"A Wheel Alignment consists of adjusting the suspension, which connects the wheels to the vehicle. A proper alignment adjusts the angles of the wheels so that they are perpendicular to the ground and parallel to each other."
Here in Canada, we have 5 seasons: Summer, Fall, Winter, Spring, and Pothole season. As the roads freeze and thaw, the water erodes some of the dirt in the base layers below the road, and the pavement becomes weakened. As vehicles drive over these weak spots, the pavement starts to crack and chip away, resulting in potholes. And with every vehicle that hits them, they get worse.
Wheel Alignments consist of adjusting your vehicle's:
Angle which the wheels sit on the road, from the front of the vehicle. If the camber is out of alignment this will cause tire wear and accuracy issues.
Measurement of the distance between the wheels at the front and back of the tire. If they are pointed IN or OUT it will cause excessive tire wear.
Angle which the suspension is situated to pivot your wheels. If the caster is out of alignment, the steering will be loose and difficult to control.
- Your steering pulls to one side - particularly noticeable when you're braking. This may not seem like a big deal at low speeds, but if you were to have to brake hard, it could significantly affect your ability to manage and control the car.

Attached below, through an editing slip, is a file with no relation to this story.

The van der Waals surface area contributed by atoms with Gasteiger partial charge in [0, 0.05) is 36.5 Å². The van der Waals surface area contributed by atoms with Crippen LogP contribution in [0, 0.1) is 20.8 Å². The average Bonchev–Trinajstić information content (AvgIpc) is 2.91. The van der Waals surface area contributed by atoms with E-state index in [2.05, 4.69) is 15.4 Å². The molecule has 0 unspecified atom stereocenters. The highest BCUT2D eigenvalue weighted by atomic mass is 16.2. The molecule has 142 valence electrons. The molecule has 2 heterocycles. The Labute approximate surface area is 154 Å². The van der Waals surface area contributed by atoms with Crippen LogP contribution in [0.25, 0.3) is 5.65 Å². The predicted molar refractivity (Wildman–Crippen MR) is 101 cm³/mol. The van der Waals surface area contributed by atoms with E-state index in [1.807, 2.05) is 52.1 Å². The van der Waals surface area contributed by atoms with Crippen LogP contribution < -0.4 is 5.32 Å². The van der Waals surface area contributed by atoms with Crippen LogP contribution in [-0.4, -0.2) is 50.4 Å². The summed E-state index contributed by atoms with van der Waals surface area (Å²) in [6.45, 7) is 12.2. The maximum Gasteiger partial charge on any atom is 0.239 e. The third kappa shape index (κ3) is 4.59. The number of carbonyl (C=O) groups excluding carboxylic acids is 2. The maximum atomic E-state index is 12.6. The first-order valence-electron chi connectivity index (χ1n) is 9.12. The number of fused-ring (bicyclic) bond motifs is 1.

- You feel the car bouncing or swaying, especially on turns. That means your suspension has been impacted and can affect everything from shocks and struts to ball joints, bearings, and the steering rack.
- The vehicle feels at though it's sitting lower in the front or back.
- If any of your wheels have cuts, breaks, abrasions or bubbles in them, you may have hit a pothole which has damaged your tires. This is something that's crucial to pay attention to, as you could experience a blowout, especially on the highway. A bulge could be a result of a tear on the inside lining of your tire. If you run your hand along the sidewall you'll feel it.
- The vehicle bottoms out when driving
- Your control of the vehicle is affected when suddenly stopping.
- Your might notice a vibration when you're driving.
- Keep an eye out for potholes - if you leave more distance between you and the car in front of you, you'll have a better chance of seeing them and avoiding them. Be careful of swerving dangerously though.
- Pay attention to others on the road - you may notice cyclists and other cars swerving to avoid them.
- If you can't avoid a pothole, slow down as much as you safely can, and then just as you're about to hit the pothole, take your foot off the brake. Don't hit the brakes hard as you go over it. That's worse because you're shifting the vehicle's weight forward and hitting the pothole harder.
- Watch out for puddles too - there could be a pothole there.
- Stay off seams at the edges of the road where potholes often develop.
- Keep your tires properly inflated to give you as much cushioning as possible. While this won't help with a deep pothole, it will handle the smaller ones.
Our wheel alignments include:
* Computerized wheel alignment with toe adjustment
* Front and rear suspension system inspection
* Steering component inspection
* Written report
* Manufacturer's check